After months of cruel winter, spring has indeed arrived and thank goodness for that. If I had to see one more bit of snow, the rest of the article would just be me typing “All Work And No Play Makes Jack A Dull Boy.” But, as the sun shines and the weather gets warmer, it’s important for us to embrace this new condition for the sake of our own well-being.
Now that spring is here, go outside. The days of claustrophobia are over at NIU. There are so many beautiful places on campus to go. Go to the East Lagoon and play frisbee with friends. Read outside under the shade of a tree. Go to the MLK commons and watch the skate rats, as I so affectionately call them, try out their latest stunts.
While I hesitate to use the most cliché high school senior quote, it’s the truth. As the great Ferris Bueller once said, “life moves pretty fast. If you don’t stop and look around once in a while, you could miss it.” Now, am I advocating that you skip school for a day and go to Chicago for a day of fun that you’ll never forget? Of course not. But I don’t not advocate it either.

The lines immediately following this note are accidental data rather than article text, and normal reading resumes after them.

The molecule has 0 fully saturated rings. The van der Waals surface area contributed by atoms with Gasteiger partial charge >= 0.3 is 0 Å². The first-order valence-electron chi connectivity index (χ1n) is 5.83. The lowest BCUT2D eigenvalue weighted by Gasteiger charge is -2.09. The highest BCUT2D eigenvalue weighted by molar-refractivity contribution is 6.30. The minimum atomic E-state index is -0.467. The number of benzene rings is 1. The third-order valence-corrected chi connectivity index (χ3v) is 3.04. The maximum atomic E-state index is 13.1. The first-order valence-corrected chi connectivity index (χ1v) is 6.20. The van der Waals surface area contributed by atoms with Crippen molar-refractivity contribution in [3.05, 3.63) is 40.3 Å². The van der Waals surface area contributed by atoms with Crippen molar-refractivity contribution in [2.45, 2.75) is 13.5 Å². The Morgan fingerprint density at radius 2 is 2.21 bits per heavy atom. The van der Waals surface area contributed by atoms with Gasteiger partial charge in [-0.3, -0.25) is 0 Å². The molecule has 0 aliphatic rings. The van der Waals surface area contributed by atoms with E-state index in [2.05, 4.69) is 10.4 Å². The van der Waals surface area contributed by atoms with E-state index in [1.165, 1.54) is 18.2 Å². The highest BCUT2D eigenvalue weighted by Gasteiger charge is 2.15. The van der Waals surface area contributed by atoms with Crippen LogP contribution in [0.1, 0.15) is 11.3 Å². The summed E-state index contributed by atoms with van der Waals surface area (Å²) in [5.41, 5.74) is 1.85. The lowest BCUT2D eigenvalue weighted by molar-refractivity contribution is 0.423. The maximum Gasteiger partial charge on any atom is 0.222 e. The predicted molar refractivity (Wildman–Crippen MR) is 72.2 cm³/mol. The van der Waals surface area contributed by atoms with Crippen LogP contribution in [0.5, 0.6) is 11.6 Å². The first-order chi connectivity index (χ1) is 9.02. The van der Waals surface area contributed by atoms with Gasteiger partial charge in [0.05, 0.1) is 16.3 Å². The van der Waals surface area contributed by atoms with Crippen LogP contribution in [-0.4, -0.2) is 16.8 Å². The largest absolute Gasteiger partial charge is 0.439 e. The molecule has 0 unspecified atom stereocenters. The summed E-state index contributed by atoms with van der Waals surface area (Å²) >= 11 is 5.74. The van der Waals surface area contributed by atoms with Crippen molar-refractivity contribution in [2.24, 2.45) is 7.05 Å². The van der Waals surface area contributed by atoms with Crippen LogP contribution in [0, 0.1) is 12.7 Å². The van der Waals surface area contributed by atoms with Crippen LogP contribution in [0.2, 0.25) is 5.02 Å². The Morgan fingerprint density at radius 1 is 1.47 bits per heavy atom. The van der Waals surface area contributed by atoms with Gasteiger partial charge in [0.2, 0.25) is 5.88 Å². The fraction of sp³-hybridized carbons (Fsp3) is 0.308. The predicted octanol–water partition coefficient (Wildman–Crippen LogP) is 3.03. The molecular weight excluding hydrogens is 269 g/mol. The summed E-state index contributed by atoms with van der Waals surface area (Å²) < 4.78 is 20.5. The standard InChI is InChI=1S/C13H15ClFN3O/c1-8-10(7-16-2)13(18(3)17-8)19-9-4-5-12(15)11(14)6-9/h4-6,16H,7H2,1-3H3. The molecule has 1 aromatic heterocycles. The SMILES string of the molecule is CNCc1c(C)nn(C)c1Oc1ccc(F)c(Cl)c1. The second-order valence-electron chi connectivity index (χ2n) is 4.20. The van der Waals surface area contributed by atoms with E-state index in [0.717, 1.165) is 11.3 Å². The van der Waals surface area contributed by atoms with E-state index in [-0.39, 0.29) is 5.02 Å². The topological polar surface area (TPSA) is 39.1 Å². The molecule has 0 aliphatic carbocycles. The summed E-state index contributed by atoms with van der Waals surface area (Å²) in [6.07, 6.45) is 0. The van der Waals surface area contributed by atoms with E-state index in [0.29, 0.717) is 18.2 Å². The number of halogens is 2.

I think after two years of a pandemic and several months of snow, black ice, having to wear warm clothes and, worst of all, slush getting into your shoes, we all deserve something. We all should go outside wearing a t-shirt and just enjoy life.
Every spring is the same for me. I feel incredibly refreshed once the thermometer goes up. I am not a scientist and I have absolutely no evidence to back this up, but I have a theory. When the sun is out more frequently, you get more Vitamin D in your system. At the same time, that sun melts all of the snow and that water goes straight to the plants as they become revived. All of that Vitamin D, evaporated water and oxygen from the plants all combine to give you this feeling of euphoria. It’s like getting high on life.
This is what I want everyone at NIU to have. To feel good for the first time in a long time. To see a group of people playing frisbee and to join the game. To meet someone reading a book and ask them about it. To talk to people and to remember that we are all students and we should treat each other as one big collection of friends.